Concrete is made by mixing: Cement, water, course fine aggregates and admixtures (if required). The aim is to mix these materials in measured amounts to make concrete that is easy to: Transport, place, compact, finish and which will set, and harden, to give a strong and durable product. The amount of each material (ie cement, water and aggregates) affects the properties of hardened concrete.
Proportionating and mixing concrete
A concrete mix is designed to produce concrete that can be easily placed at the lowest cost. The concrete must be workable and cohesive when plastic, then set and harden to give strong and durable concrete. The mix design must consider the environment that the concrete will be in; ie exposure to sea water, trucks, cars, forklifts, foot traffic or extremes of hot and cold. PROPORTIONING Concrete is a mixture of Cement, Water, Coarse and Fine Aggregates and Admixtures. The proportions of each material in the mixture affects the properties of the final hardened concrete. These proportions are best measured by weight. Measurement by volume is not as accurate, but is suitable for minor projects.
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CEMENT CONTENT As the cement content increases, so does strength and durability. Therefore to increase the strength, increase the cement content of a mix. WATER
CONTENT Adding MORE WATER to a mix gives a WEAKER hardened concrete. Always use as little water as possible, only enough to make the mix workable.
WATER TO CEMENT RATIO As the Water to Cement ratio INCREASES, the strength and durability of hardened concrete DECREASES. To increase the strength and durability of concrete, decrease the Water-Cement ratio.
AGGREGATES Too much fine aggregate gives a sticky mix. Too much coarse aggregate gives a harsh or boney mix.
MIXING Concrete must be mixed so the Cement, Water, Aggregates and Admixtures blend into an even mix. Concrete is normally mixed by MACHINE. Machine mixing can be done on-site or be a Pre-Mixed concrete company. Pre-Mixed concrete is batched (proportioned) at the plant to the job requirements. Truck Mixing The materials are normally added to the trucks at batching plants and mixed for required time and speed at the plant. The trucks drum continues to rotate to agitate the concrete as it is delivered to the site. Site Mixing When site mixing begin by loading a MEASURED AMOUNT of coarse aggregate into the mixer drum. Add the sand before the cement, both in measured amounts.
NEVER USE A SHOVEL AS A MEASURE AS VOLUMES CAN VARY WIDELY
Mix materials together until there is no visible sand in the mix. Add enough water to get a workable mix. Be careful not to overload the mixer. Too much concrete in the mixer means each batch takes longer to be properly mixed, which causes costly delays in the long run or it will not mix at all. Always check how much the mixer holds so you know how much concrete can be produced at once. Avoid delays between batches to get maximum output. Small quantities of concrete may be mixed by hand with a shovel. Mixing should be done on a clean board, or plate, or in a wheelbarrow. Mix the materials together until they are even. Then dish the material and add water. Use only enough water to get an even, workable mix.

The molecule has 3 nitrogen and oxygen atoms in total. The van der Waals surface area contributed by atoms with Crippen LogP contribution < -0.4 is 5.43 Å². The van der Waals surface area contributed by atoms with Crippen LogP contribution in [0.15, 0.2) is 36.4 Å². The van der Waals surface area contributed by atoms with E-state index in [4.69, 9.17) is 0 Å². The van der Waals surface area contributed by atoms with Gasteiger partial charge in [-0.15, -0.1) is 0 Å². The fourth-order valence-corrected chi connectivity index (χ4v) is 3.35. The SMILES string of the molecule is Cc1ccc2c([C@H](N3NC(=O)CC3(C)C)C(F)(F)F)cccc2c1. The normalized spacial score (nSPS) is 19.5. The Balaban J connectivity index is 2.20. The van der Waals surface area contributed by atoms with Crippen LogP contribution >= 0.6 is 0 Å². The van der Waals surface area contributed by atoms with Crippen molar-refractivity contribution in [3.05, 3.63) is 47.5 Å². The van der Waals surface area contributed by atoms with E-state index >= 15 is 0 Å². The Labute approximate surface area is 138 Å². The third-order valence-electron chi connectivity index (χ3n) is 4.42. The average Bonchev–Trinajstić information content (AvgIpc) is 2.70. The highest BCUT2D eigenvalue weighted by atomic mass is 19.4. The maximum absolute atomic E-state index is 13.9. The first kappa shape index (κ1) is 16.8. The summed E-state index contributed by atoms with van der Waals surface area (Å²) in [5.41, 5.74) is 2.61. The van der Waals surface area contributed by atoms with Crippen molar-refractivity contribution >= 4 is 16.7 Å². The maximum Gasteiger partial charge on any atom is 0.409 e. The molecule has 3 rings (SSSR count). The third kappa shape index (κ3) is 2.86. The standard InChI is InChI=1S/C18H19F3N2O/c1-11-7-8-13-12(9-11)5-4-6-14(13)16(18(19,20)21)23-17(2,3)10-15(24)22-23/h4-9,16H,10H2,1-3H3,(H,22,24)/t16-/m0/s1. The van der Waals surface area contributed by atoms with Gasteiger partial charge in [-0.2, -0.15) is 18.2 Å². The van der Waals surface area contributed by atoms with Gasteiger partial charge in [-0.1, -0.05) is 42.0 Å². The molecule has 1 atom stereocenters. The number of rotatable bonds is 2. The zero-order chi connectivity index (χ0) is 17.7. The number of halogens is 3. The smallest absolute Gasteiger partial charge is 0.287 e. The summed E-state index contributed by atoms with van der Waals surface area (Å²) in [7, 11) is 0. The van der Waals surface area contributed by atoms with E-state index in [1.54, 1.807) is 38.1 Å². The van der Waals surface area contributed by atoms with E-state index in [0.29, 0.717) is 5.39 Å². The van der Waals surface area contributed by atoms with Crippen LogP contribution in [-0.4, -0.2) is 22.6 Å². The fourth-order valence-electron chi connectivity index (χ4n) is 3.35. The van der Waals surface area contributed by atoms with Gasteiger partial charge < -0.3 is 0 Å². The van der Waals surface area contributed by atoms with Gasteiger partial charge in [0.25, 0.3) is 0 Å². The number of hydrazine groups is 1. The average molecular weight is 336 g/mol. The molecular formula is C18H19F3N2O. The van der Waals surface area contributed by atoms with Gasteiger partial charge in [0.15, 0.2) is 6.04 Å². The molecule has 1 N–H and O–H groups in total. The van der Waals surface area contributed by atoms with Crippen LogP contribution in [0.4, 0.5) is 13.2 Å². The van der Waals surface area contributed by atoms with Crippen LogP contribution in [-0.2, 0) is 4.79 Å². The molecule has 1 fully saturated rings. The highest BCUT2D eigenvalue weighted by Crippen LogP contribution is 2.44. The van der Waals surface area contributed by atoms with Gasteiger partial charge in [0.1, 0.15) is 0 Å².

Desired properties of concrete
|The effects of cement variation on concrete workability|
The concrete mix should be workable, so that it can be placed and consolidated properly by the workmen.
Hardness, cohesiveness and strength:
Concrete must be resistant to freezing, thawing, water tight( nopn permeable), wear resistence, and strength.
Since the quality mainly depends on the w/c ratio, the water requiremnt should be minimized to reduce the cement requirement and hence cost.
Because the cement requires time to fully hydrate before it acquires strength and hardness, concrete must be cured once it has been placed and achieved initial setting. Curing is the process of keeping concrete under a specific environmental condition until hydration is relatively complete. Good curing is typically considered to provide a moist environment and control temperature. A moist environment promotes hydration, since increased hydration lowers permeability and increases strength resulting in a higher quality material. Allowing the concrete surface to dry out excessively can result in tensile stresses, which the still-hydrating interior cannot withstand, causing the concrete to crack.
Also, the amount of heat generated by the exothermic chemical process of hydration can be problematic for very large placements. Allowing the concrete to freeze in cold climates before the curing is complete will interrupt the hydration process, reducing the concrete strength and leading to scaling and other damage or failure.
The effects of curing are primarily a function of geometry (the relation between exposed surface area and volume), the permeability of the concrete, curing time, and curing history.
Improper curing can lead to several serviceability problems including cracking, increased scaling, and reduced abrasion resistance.